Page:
When I was growing up, I was taught to respect authority. I sat quietly in class, with my legs properly crossed, and listened with rapt attention to everything that my teacher told me. I watched the town mayor walk by in the annual parade, with the giant medallion around his neck, and was suitably impressed by the dignity of his person. I learned from an early age that the armed forces were charged with defending liberty around the world, and police men and women were there to go to in the event of trouble or danger.
Over the years, though, I began to see more and more examples of the dark side of authority. There were the news reports of terrible events transpiring in Vietnam and Cambodia and other places around the globe. There was Watergate. There was a school project in grade seven about the conspiracy theories arising out of the Kennedy assassination.
In recent times, many of us have come to believe that the forces of authority are frequently involved in the process of undermining freedom, rather than protecting it. We have seen the rise of extremism in the U.S. under the regimes of Reagan and the two Bushes. We have witnessed brutal acts of suppression of dissension, such as the tear gassing and police violence directed against the World Trade Organization protesters in Seattle. Those of us who have read alternate news sources and books about the events that have shaped recent global politics have become familiar with horrifying acts of political manipulation carried on by western governments throughout the world in the name of protecting democracy and freedom. And since the awful events of September 11, our civil liberties and individual freedoms have become more endangered than at any other point in our lifetimes.
In Canada, it sometimes seems that our politicians, at all levels of government, care more about kowtowing to U.S. foreign policy and protecting the interests of large corporations than they do about protecting the welfare of average Canadians. Despite rosy economic conditions brought about by our hyper-driven consumer society and squandering of natural resources, homelessness and poverty continue to increase, and the gap between the riches and poorest in our society widens every year. Also, in the city in which I live, there have been disturbing reports about acts of police brutality that have not been adequately and independently investigated.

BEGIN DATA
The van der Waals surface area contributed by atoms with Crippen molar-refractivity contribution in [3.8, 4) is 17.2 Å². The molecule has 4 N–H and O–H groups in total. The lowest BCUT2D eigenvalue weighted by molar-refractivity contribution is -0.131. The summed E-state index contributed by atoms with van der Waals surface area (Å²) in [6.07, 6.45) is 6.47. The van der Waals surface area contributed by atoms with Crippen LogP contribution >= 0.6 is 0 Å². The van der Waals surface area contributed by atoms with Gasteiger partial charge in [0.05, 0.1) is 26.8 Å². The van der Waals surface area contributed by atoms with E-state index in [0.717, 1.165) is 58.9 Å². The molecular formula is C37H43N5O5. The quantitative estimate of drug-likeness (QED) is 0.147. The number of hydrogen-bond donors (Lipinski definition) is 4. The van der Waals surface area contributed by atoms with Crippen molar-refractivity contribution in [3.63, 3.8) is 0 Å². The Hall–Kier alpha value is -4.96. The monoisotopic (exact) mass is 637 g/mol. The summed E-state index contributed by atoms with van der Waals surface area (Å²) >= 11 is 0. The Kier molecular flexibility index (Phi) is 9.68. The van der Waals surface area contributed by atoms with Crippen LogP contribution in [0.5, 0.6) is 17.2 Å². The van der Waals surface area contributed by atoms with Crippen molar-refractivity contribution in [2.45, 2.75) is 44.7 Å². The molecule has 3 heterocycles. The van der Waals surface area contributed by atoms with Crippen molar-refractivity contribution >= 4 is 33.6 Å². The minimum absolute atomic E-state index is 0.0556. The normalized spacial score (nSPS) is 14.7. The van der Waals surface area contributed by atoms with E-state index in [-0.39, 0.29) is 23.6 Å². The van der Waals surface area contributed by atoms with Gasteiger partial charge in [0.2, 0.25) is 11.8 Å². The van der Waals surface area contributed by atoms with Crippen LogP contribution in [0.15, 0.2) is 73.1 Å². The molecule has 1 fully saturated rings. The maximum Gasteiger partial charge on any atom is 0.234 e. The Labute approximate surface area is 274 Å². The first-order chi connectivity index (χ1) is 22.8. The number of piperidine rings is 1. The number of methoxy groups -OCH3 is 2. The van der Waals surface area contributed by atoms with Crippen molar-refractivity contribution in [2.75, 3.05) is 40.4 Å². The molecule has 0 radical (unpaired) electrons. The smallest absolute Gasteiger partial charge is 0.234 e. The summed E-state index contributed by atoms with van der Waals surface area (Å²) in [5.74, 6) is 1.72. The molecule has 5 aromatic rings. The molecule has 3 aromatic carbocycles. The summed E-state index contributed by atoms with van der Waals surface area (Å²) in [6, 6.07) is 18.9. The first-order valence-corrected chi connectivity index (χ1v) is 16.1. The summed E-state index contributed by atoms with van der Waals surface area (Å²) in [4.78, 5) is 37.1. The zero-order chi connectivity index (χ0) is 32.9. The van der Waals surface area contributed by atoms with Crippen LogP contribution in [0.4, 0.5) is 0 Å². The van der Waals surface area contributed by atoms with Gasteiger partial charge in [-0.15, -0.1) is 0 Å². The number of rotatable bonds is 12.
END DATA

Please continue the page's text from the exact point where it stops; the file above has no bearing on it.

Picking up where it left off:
All of this contributed to the mixed feelings I had the other day when my elementary school daughter told me of the police officers who visited her school to give a talk about traffic safety. She was so excited about speaking with a police woman, and I was filled with a sense of nostalgia about the absolute sense of faith in authority that she still has. For all of the disappointment over the years brought about by the actions of those in power, though, I still believe that most police officers, military personnel and politicians are going about their business with good intentions. Above all, I don’t want to foist cynicism upon my child.
On the other hand, I do want her to question all that she hears, and to think for herself. I want her to realize that, as has often been said, the price of freedom is eternal vigilance. It is only by speaking the truth as we see it, even if that means defying authority when we see it is wrong, that we will be able to maintain the peace, order and good government that we, and all the human race, deserve.